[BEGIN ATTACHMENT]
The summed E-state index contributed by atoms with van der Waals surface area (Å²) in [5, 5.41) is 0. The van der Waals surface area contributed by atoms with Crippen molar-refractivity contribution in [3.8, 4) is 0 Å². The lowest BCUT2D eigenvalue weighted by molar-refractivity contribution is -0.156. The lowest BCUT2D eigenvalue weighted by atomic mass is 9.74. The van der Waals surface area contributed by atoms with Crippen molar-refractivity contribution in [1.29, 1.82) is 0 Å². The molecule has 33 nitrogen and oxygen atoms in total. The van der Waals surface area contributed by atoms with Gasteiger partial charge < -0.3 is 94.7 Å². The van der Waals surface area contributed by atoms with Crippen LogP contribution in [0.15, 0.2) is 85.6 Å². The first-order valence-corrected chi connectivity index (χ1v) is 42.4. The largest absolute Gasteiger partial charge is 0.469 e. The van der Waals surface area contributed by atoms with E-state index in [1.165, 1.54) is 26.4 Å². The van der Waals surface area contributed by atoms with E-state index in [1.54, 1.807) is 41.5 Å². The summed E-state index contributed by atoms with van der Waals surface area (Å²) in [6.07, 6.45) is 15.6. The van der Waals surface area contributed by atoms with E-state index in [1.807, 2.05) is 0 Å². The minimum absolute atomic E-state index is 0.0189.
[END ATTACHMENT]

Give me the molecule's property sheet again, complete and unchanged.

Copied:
The summed E-state index contributed by atoms with van der Waals surface area (Å²) in [5, 5.41) is 0. The van der Waals surface area contributed by atoms with Crippen molar-refractivity contribution in [3.8, 4) is 0 Å². The lowest BCUT2D eigenvalue weighted by molar-refractivity contribution is -0.156. The lowest BCUT2D eigenvalue weighted by atomic mass is 9.74. The van der Waals surface area contributed by atoms with Crippen molar-refractivity contribution in [1.29, 1.82) is 0 Å². The molecule has 33 nitrogen and oxygen atoms in total. The van der Waals surface area contributed by atoms with Gasteiger partial charge < -0.3 is 94.7 Å². The van der Waals surface area contributed by atoms with Crippen LogP contribution in [0.15, 0.2) is 85.6 Å². The first-order valence-corrected chi connectivity index (χ1v) is 42.4. The largest absolute Gasteiger partial charge is 0.469 e. The van der Waals surface area contributed by atoms with E-state index in [1.165, 1.54) is 26.4 Å². The van der Waals surface area contributed by atoms with E-state index in [1.54, 1.807) is 41.5 Å². The summed E-state index contributed by atoms with van der Waals surface area (Å²) in [6.07, 6.45) is 15.6. The van der Waals surface area contributed by atoms with E-state index in [1.807, 2.05) is 0 Å². The minimum absolute atomic E-state index is 0.0189.